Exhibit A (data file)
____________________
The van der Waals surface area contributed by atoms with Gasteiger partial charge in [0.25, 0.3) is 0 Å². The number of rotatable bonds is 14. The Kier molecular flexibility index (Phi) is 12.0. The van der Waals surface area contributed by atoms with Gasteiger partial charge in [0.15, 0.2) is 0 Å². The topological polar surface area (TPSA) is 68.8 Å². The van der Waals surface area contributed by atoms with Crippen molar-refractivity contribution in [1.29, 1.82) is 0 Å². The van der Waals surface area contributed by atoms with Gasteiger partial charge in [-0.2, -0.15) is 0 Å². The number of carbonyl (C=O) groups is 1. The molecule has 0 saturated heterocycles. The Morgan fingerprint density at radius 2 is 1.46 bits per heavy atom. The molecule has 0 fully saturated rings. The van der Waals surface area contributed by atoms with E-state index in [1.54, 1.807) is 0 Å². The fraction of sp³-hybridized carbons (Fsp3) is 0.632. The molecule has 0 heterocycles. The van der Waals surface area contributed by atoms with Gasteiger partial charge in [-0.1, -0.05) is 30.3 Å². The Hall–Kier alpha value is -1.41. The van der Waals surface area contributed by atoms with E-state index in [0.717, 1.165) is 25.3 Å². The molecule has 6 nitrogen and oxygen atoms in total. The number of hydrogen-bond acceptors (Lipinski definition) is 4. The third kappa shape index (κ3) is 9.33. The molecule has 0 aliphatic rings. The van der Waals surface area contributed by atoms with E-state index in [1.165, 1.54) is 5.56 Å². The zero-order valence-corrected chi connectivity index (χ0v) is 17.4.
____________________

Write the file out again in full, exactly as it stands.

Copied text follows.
The van der Waals surface area contributed by atoms with Gasteiger partial charge in [0.25, 0.3) is 0 Å². The number of rotatable bonds is 14. The Kier molecular flexibility index (Phi) is 12.0. The van der Waals surface area contributed by atoms with Gasteiger partial charge in [0.15, 0.2) is 0 Å². The topological polar surface area (TPSA) is 68.8 Å². The van der Waals surface area contributed by atoms with Crippen molar-refractivity contribution in [1.29, 1.82) is 0 Å². The van der Waals surface area contributed by atoms with Gasteiger partial charge in [-0.2, -0.15) is 0 Å². The number of carbonyl (C=O) groups is 1. The molecule has 0 saturated heterocycles. The Morgan fingerprint density at radius 2 is 1.46 bits per heavy atom. The molecule has 0 fully saturated rings. The van der Waals surface area contributed by atoms with E-state index in [1.54, 1.807) is 0 Å². The fraction of sp³-hybridized carbons (Fsp3) is 0.632. The molecule has 0 heterocycles. The van der Waals surface area contributed by atoms with Gasteiger partial charge in [-0.1, -0.05) is 30.3 Å². The Hall–Kier alpha value is -1.41. The van der Waals surface area contributed by atoms with E-state index in [0.717, 1.165) is 25.3 Å². The molecule has 6 nitrogen and oxygen atoms in total. The number of hydrogen-bond acceptors (Lipinski definition) is 4. The third kappa shape index (κ3) is 9.33. The molecule has 0 aliphatic rings. The van der Waals surface area contributed by atoms with E-state index in [1.165, 1.54) is 5.56 Å². The zero-order valence-corrected chi connectivity index (χ0v) is 17.4.